I started working on this week’s Social Media Ethics assignment a little too close to bedtime, and I’ve discovered a new alternative to Benadryl or Advil PM: Facebook’s Terms and Conditions. And if you make it to the bottom of that page and you’re still awake, don’t worry: You’ve still got 10 more options.
Twitter is slightly better, and at least they provide the “tips” you see below that convert legalese to English and point out the most important stuff.
I’m not a lawyer, but I’m sure there’s some legal reason for all these sites to have terms and conditions for days. I’ve never read the full terms for any of the social media platforms I use, but I have read posts on blogs like Mashable and TechCrunch that have outlined major changes in certain networks’ terms over the years, so I do at least have a general idea of what they say. But I would be willing to bet that the majority of users don’t even do that.
In the future of terms, I would like to see more of what Twitter has attempted to do. Publish your mile-long terms if you must, but also offer a concise version in words that make sense to people without a law degree. Maybe even offer some interaction, like a “Do you know your rights on [insert social network]?” quiz, which people can take and share their score. Every wrong answer could offer a sentence or two on that particular topic. If people take the time to figure out what kind of cookie they are, surely they’d spend a few minutes on a quiz to see how well they understand a social network they spend hours using. They could even get the folks at Buzzfeed to design the quiz to make it more irresistible.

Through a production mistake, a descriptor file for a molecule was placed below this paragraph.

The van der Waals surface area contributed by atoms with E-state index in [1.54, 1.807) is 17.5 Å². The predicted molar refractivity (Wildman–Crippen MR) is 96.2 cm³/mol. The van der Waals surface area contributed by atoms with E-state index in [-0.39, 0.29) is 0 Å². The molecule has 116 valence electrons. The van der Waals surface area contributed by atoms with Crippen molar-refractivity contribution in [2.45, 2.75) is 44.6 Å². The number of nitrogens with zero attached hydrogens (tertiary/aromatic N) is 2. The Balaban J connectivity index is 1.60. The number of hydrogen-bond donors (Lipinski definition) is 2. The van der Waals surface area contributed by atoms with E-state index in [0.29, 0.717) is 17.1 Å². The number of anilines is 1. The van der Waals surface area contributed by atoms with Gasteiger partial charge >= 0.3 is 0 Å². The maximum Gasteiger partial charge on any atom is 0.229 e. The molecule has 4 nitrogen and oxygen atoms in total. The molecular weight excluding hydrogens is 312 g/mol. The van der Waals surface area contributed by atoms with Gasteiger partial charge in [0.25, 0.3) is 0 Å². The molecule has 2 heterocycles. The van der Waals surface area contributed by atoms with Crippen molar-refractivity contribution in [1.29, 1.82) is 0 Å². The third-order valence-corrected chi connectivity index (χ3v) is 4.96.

I think people are most concerned about their rights and about their privacy. Who can see my content? Who can legally use it and for what purpose? I’d like to see those concise terms I was talking about written in an inverted pyramid style, where the most important items are at the top, and the rest are written in order of decreasing importance. You can’t count on people to read all the way through anything, but you can at least increase the likelihood that they’ll read the most significant parts.
Do you read the small print when you sign up for a new account somewhere online? What do you think would make terms and conditions less boring and more digestible?